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Rising Temperatures. Various Temperature Reconstructions from 200-2008.

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Presentation on theme: "Rising Temperatures. Various Temperature Reconstructions from 200-2008."— Presentation transcript:

1 Rising Temperatures

2 Various Temperature Reconstructions from 200-2008


4 Arctic Air Temperatures from Proxies (blue) and Observed Temperatures (red)

5 Temperatures from Proxies and Instruments for Last 1,800 Years The current temperature rise is unprecedented It coincides with the Industrial Revolution and the exponential population growth It also coincides with the rapid rise in greenhouse gas emissions

6 Radiative and Net Climate Forcing (1880-2006)


8 Temperature Anomaly (1880-2009) Base: 1951-1980 Aerosols

9 Hemispheric Temperature Anomaly (1880-2009) Base: 1951-1980

10 5-year and 11-year Monthly Mean Temperatures for the Entire Earth and the Northern (N.H.) and Southern (S.H.) Hemispheres. (Base is 1951-1980)

11 Temperature Change from 1850-2009 Mean surface temperature change for 2001-2007 relative to the 1951-1980 base (top). Global average temperature 1850-2009 relative to the baseline period 1880-1920 estimated from NASA/GISS data set (red) and the Hadley data (blue). The final bold point is estimated for 2009.

12 Temperature Trend 1983-2008

13 Global Temperature Index for 5- and 11-year Running Mean

14 Hottest Years Ranked by the British Meteorological Office The Current Decade Was the Hottest

15 Variations of the Arctic Oscillation that are responsible for cold Arctic air reaching lower latitudes (negative values). The extreme negative oscillation for Dec. 2009 is shown.


17 IPCC Projected Temperature Rise


19 Temperature, CO 2 Concentrations and Carbon Emissions

20 Temperature Increase 1992-2004 The yellows and reds on these world maps are positive (warm) anomalies while blues are negative (cool) anomalies. The greatest amount of heating has occurred generally in the Northern Hemisphere and specifically in the Arctic regions.

21 Temperature Anomaly for 2007

22 CO 2 and Temperature Stabilization Temperature Rise (°C)CO 2 (ppm) CO 2 -eq. (ppm) Year of Peak Emissions Percent Change in global emissions Global average temperature increase above pre-industrial at equilibrium, using “best estimate” climate sensitivity CO 2 concentration at stabilization (2010 = 388 ppm) CO 2 -eq. Concentration at stabilization including GHGs and aerosols (2008 = 395 ppm) Peaking year of CO 2 emissions Change in CO 2 emissions in 2050 (percent of 2000 emissions) 2.0-2.4350-400445-4902000-2015−85 to −50 2.4-2.8400-440490-5352000-2020−60 to −30 2.8-3.2440-485535-5902010-2030−30 to +5 3.2-4.0485-570590-7102020-2060+10 to +60 4.0-4.9570-660710-8552050-2080+25 to +85 4.9-6.1660-790855-11302060-2090+90 to +140 Data from: IPCC, 2007:Synthesis Report.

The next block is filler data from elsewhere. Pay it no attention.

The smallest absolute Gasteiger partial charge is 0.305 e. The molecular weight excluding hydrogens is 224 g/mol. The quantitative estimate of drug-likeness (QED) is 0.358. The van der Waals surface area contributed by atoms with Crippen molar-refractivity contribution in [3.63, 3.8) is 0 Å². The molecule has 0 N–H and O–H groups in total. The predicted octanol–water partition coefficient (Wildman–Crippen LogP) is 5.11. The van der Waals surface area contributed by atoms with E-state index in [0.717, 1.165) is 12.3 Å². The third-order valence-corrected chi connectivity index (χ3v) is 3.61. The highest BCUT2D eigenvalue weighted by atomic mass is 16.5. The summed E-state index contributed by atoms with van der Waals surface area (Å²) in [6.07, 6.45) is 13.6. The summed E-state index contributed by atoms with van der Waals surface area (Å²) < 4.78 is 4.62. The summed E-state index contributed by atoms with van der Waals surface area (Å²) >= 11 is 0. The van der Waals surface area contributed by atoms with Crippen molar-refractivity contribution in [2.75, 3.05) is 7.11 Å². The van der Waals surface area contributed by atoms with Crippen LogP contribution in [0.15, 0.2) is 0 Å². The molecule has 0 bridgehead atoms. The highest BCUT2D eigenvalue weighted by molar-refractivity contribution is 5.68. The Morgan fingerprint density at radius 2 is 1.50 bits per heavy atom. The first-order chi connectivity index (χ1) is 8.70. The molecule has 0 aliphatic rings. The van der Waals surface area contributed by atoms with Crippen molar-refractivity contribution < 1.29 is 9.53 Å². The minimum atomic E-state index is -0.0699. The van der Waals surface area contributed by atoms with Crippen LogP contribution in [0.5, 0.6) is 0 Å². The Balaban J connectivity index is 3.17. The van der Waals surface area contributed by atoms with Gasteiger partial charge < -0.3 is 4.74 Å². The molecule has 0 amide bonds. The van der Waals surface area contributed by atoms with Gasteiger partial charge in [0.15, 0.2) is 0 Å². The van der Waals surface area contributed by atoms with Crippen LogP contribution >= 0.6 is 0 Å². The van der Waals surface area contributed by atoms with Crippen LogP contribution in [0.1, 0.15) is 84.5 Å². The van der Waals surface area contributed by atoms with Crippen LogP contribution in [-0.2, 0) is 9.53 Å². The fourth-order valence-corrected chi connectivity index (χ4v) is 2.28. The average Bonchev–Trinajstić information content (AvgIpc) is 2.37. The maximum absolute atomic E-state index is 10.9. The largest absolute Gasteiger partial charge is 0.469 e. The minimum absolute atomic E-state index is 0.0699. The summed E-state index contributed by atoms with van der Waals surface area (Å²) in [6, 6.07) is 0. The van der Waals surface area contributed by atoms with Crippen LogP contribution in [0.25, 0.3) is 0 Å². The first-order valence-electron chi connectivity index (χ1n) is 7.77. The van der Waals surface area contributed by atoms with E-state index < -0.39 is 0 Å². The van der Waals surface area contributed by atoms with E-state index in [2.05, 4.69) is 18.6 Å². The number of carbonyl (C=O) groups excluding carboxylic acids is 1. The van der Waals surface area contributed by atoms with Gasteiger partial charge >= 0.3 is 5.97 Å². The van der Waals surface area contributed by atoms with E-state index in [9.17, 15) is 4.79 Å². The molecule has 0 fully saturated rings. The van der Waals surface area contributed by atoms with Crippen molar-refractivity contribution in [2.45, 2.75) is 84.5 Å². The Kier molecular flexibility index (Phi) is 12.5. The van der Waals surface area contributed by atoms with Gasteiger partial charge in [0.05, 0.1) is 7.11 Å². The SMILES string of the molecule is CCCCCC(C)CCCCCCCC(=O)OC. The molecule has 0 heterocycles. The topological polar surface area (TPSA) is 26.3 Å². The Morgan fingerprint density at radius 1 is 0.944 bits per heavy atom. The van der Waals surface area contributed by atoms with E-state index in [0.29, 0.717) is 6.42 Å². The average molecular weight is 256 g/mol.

23 Temperature Anomaly at CO 2 Stabilization Relative to 1800

24 Only Human-caused Greenhouse Gas Emissions Can Account for Global Warming The black line is the observed temperature rise. The red area is computer simulations of all emissions, including human. The blue area is computer simulations of only natural emissions and the increase in solar activity.


26 Rise in the Ocean Heat Content

27 The Warming Oceans

28 Earth’s Heat Gain During the Past 50 years (10 21 Joules*) Oceans = 145 (84%) Continents = 10.4 (6%) Earth’s Ice = 8.1 (5%) Atmosphere = 6.6 (4%) *A joule is a unit of heat energy

29 What Global Average Temperatures Become Critical and Catastrophic for Humans? The current best estimate is 2° C above pre-industrial levels is potentially critical. About 4° C is potentially catastrophic. The Earth is now 0.8° C above pre-industrial levels. When the CO 2 abundance reaches ~450 ppm the temperature anomaly will eventually exceed 2° C. At ~650 ppm it will eventually reach a minimum of 4° C. The current abundance (2010) is 388 ppm and rising at a rate of ~2 ppm/year, and this rate is increasing. We have about 30 years to stabilize the greenhouse gas abundance by cutting emissions ~70% (~80% for CO 2 only). Even at today’s abundance the temperature anomaly will reach the critical level in about 40 years.

30 WHAT IS CRITICAL AND WHAT IS CATASTROPHIC? CRITICAL --- serious drop in food production, serious water shortages, significant sea level rise, political unrest, major drop in world GDP, major animal extinctions and millions of human deaths. Third-world countries, e.g. Africa, are affected most, including large human migrations. CATASTROPHIC --- mass extinction event (>50% species extinction), major sea level rise, mass starvation, political and economic chaos, ~50% human deaths (>3 billion people). Probably the end of civilization as we know it today.

31 Atmospheric Abundance of CO 2 and Global Temperatures CO 2 (ppm) Average Global Temperature (°C) Event 1809Last Ice Age Maximum 28013Interglacial Period (Holocene) 35014 Upper Limit to Preserve Ice Sheets 38714.6Today 45016Critical for Humans and Other Species 650~20 Catastrophic for Humans and Other Species ~1500~25Hot House Maximum

32 Possible CO 2 Concentrations and Temperature Increases

33 Possible Temperature Rise

34 Projected Temperature Rise for Additional Greenhouse Gases (GHGs)

35 Added CO 2 Equivalent for Other GHGs

36 Warming or Cooling for CO 2, Other GHGs and Aerosols


38 Past and Future Temperatures

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